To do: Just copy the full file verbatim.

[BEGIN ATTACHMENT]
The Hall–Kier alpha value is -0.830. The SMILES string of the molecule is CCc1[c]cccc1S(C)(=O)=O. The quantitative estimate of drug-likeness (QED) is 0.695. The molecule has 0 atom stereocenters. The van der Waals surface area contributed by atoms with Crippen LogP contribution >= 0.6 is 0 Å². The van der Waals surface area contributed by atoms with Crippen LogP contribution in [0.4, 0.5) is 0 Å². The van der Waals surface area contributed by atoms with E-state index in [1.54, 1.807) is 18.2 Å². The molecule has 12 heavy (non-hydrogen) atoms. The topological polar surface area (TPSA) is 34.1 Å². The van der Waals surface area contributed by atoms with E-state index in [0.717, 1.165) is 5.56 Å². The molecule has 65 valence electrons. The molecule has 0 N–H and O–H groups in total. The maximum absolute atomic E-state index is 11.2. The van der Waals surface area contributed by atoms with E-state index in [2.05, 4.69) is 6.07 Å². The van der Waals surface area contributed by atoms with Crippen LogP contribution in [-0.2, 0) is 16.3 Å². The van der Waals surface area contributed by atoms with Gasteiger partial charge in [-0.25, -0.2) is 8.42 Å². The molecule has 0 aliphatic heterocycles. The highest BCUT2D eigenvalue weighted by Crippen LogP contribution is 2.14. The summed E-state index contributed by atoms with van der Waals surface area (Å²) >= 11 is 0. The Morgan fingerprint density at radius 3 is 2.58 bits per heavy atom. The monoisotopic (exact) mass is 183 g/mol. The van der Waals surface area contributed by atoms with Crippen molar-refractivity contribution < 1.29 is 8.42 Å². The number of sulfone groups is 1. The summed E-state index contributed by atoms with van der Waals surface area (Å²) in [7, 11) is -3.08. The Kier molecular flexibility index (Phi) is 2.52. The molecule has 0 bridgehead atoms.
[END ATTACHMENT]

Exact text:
The Hall–Kier alpha value is -0.830. The SMILES string of the molecule is CCc1[c]cccc1S(C)(=O)=O. The quantitative estimate of drug-likeness (QED) is 0.695. The molecule has 0 atom stereocenters. The van der Waals surface area contributed by atoms with Crippen LogP contribution >= 0.6 is 0 Å². The van der Waals surface area contributed by atoms with Crippen LogP contribution in [0.4, 0.5) is 0 Å². The van der Waals surface area contributed by atoms with E-state index in [1.54, 1.807) is 18.2 Å². The molecule has 12 heavy (non-hydrogen) atoms. The topological polar surface area (TPSA) is 34.1 Å². The van der Waals surface area contributed by atoms with E-state index in [0.717, 1.165) is 5.56 Å². The molecule has 65 valence electrons. The molecule has 0 N–H and O–H groups in total. The maximum absolute atomic E-state index is 11.2. The van der Waals surface area contributed by atoms with E-state index in [2.05, 4.69) is 6.07 Å². The van der Waals surface area contributed by atoms with Crippen LogP contribution in [-0.2, 0) is 16.3 Å². The van der Waals surface area contributed by atoms with Gasteiger partial charge in [-0.25, -0.2) is 8.42 Å². The molecule has 0 aliphatic heterocycles. The highest BCUT2D eigenvalue weighted by Crippen LogP contribution is 2.14. The summed E-state index contributed by atoms with van der Waals surface area (Å²) >= 11 is 0. The Morgan fingerprint density at radius 3 is 2.58 bits per heavy atom. The monoisotopic (exact) mass is 183 g/mol. The van der Waals surface area contributed by atoms with Crippen molar-refractivity contribution < 1.29 is 8.42 Å². The number of sulfone groups is 1. The summed E-state index contributed by atoms with van der Waals surface area (Å²) in [7, 11) is -3.08. The Kier molecular flexibility index (Phi) is 2.52. The molecule has 0 bridgehead atoms.